Treatment & Procedures

Irritable Bowel Syndrome (IBS)
Irritable Bowel Syndrome

Irritable bowel syndrome (IBS) is a disorder that affects the large intestine. Common signs and symptoms include cramping, abdominal pain, bloating, gas, diarrhea, and constipation.

There is no single cause for IBS, but long-term management is often prescribed based on signs and symptoms. IBS can also be treated with medication and counseling in severe cases.

Causes

- Muscle contractions in the intestine. The layers of muscle in the intestine contract as they move food through your digestive tract. However, gas, bloating, and diarrhea can occur when contractions are stronger and last longer than normal. Weak intestinal contractions can slow food passage and lead to hard, dry stools.
- Inflammation in the intestines. IBS increases the number of immune cells in the intestines. This immune response can cause pain and diarrhea.
- Abnormalities in the nervous system. Abnormalities in nerves can cause greater than normal discomfort when passing gas or stool. These abnormalities can result in pain, diarrhea or constipation.
- Changes in bacteria in the gut. Gut bacteria (microflora) reside in the intestines and help maintain health. However, microflora in patients with IBS is different from microflora in healthy people.
- Severe infection. IBS may develop after severe diarrhea caused by bacteria or a virus.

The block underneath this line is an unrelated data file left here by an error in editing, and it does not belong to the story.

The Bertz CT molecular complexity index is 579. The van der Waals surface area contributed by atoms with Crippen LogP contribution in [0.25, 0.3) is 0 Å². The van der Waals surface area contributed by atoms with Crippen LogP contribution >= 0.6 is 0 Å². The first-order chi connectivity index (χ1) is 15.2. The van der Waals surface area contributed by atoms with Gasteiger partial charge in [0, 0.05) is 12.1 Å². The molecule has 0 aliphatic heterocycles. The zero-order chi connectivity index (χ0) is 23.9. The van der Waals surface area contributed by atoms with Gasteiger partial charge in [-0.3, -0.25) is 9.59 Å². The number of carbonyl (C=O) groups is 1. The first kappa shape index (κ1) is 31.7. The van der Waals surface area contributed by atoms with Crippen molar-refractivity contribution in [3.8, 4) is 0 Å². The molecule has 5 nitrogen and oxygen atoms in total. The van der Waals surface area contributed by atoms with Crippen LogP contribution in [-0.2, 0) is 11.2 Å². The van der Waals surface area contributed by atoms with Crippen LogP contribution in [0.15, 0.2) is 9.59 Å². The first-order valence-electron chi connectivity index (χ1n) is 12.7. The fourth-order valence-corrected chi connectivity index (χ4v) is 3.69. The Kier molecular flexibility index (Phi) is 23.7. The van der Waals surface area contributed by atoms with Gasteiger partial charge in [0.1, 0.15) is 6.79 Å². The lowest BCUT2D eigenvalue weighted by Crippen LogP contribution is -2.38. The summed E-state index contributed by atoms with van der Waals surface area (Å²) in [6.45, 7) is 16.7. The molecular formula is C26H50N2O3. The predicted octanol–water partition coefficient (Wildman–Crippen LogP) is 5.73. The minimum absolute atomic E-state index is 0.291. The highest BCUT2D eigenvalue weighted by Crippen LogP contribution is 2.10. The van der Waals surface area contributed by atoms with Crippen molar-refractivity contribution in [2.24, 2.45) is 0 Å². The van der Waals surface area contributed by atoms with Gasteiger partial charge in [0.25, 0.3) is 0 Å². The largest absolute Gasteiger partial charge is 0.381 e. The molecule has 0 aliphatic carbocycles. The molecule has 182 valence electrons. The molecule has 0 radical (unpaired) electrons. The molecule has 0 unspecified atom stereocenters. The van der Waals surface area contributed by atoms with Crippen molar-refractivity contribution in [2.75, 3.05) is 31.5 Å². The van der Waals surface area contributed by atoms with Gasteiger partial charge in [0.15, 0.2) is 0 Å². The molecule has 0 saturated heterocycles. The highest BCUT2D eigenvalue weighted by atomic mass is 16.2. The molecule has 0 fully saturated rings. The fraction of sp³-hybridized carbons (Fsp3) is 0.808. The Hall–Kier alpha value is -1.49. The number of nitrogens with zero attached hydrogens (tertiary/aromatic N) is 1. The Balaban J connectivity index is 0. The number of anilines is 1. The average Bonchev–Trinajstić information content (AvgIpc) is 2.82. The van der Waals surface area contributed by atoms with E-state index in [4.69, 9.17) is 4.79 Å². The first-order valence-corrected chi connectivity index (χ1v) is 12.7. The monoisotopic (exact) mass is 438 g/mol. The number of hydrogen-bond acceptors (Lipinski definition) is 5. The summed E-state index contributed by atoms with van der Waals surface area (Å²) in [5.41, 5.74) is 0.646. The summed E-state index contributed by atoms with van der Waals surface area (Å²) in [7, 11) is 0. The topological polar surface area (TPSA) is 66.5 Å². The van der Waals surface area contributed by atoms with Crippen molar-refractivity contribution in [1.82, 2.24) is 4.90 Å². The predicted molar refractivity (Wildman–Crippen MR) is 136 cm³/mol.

Common Signs and Symptoms

- Abdominal pain
- Excess gas
- Cramping and/or bloating
- Diarrhea and/or constipation
- Mucus in the stool

Risk Factors that Increase the Likelihood of IBS

- Young age: Studies show that IBS occurs more frequently in people under age 50.
- Female: IBS is more common among women. Estrogen therapy before or after menopause is a risk factor.
- Family history of IBS
- Mental health issues: anxiety, depression, sexual, physical or emotional abuse.

IBS Aggravators

- Food: including wheat, dairy products, milk, beans, cabbage, citrus fruits, and carbonated drinks.
- Stress
- Hormones: Signs and symptoms worsen during or around menstrual periods.

Complications Over Time

- Poor quality of life: Patients suffering from IBS miss three times as many work days.
- Mood disorders: IBS can lead to depression and/or anxiety.

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